for i in range(n-2,-1,-1): X[i] = Aug[i,n] for j in range(i+1,n): X[i] = X[i]-Aug[i,j]*X[j] X[i] = X[i]/Aug[i,i] # Return solution return X Solve example problem using this code: from GaussNaive import GaussNaive from GaussPivot import GaussPivot from numpy import array # Problem for Gauss elimination with pivoting: # 2y + z = -8 # x - 2y - 3z = 0 # -x + y + 2z = 3 A = array([[0.,2.,1.],[1.,-2.,-3.],[-1.,1.,2.]]) B = array([[-8.],[0.],[3.]]) XN = GaussNaive(A,B) XP = GaussPivot(A,B) print 'X_naive:' print XN print 'X_pivot:' print XP x = XP y = XP z = XP print 'vector B:' print 2.*y+z, x-2.*y-3.*z, -x+y+2.*z The output from this script is: Exchanging rows 0 and 1 X_naive: [[ nan] [ nan] [ nan]] X_pivot: [[-4.] [-5.] [ 2.]] vector B: [-8.] [ 0.] [ 3.]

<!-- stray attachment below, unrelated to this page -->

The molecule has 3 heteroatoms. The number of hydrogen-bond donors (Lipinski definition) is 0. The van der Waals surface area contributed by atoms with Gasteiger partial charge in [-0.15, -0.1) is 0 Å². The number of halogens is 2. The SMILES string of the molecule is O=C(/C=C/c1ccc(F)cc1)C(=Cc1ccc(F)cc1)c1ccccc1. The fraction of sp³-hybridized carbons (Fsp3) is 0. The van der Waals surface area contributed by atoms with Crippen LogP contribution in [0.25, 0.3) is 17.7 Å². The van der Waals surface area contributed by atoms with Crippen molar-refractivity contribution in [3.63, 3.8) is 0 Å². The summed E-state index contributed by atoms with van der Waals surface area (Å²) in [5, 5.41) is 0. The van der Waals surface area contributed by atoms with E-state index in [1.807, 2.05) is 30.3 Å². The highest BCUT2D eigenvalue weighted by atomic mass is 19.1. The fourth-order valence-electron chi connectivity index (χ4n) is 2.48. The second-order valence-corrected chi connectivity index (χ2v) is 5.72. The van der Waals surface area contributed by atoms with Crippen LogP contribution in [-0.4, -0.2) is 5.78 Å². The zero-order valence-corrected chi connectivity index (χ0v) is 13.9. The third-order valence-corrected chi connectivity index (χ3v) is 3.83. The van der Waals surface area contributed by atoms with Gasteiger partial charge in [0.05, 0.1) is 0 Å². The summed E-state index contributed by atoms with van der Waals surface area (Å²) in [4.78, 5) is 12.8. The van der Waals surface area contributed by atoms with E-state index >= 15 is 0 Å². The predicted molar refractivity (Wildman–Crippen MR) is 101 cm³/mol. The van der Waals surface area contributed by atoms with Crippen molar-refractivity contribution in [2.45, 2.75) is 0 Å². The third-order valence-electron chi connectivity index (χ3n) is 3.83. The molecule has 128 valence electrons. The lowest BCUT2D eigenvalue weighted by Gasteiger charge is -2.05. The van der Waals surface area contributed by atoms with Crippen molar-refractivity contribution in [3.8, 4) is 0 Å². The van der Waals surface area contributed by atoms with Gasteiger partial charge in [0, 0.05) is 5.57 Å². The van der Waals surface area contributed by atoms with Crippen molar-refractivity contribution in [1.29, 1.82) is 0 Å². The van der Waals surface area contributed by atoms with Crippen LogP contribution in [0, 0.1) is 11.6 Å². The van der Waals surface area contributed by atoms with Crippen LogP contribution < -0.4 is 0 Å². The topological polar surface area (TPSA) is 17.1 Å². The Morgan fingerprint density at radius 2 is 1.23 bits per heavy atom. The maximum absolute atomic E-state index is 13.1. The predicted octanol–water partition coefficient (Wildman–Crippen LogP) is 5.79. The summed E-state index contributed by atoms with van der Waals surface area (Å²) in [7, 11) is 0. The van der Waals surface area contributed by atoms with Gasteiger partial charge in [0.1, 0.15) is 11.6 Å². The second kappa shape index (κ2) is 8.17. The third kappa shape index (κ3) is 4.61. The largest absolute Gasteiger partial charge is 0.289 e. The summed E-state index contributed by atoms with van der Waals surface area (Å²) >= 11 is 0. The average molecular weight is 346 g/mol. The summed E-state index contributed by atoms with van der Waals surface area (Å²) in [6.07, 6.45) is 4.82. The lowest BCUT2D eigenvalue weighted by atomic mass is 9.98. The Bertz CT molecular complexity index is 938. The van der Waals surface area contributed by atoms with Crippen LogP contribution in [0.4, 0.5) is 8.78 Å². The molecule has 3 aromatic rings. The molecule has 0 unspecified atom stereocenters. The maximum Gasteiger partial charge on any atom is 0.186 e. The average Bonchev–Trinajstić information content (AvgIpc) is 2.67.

1.6 Example: Model of a Heated Rod For a long thin rod positioned between two walls that are held at constant temperature, the steadystate energy conservation equation is written as:

where = temperature (C), = distance along the rod (m), = a heat transfer coefficient between the rod and the surrounding air (m-2), and = air temperature (C).

This equation can be solved analytically to give:

when

= 0.01,

= 20,

= 40 and

= 200.

But another way of solving it, is by using finite differences to transform the differential equation into a system of linear algebraic equations, and use any of the methods described so far to solve for the unknowns. Step 1: Divide the rod into a series of discrete segments separated by nodes for which we will find the temperature. As seen in the figure, the tube has a total length of 10 m, and we will divide it into five segments, each with a length = 10/5 = 2 m. This discretization defines six nodes (0 to 5) at the boundaries between the different segments. Step 2: Substitute derivatives in the original equation by finite difference approximations. Note: Remember from Lab #4,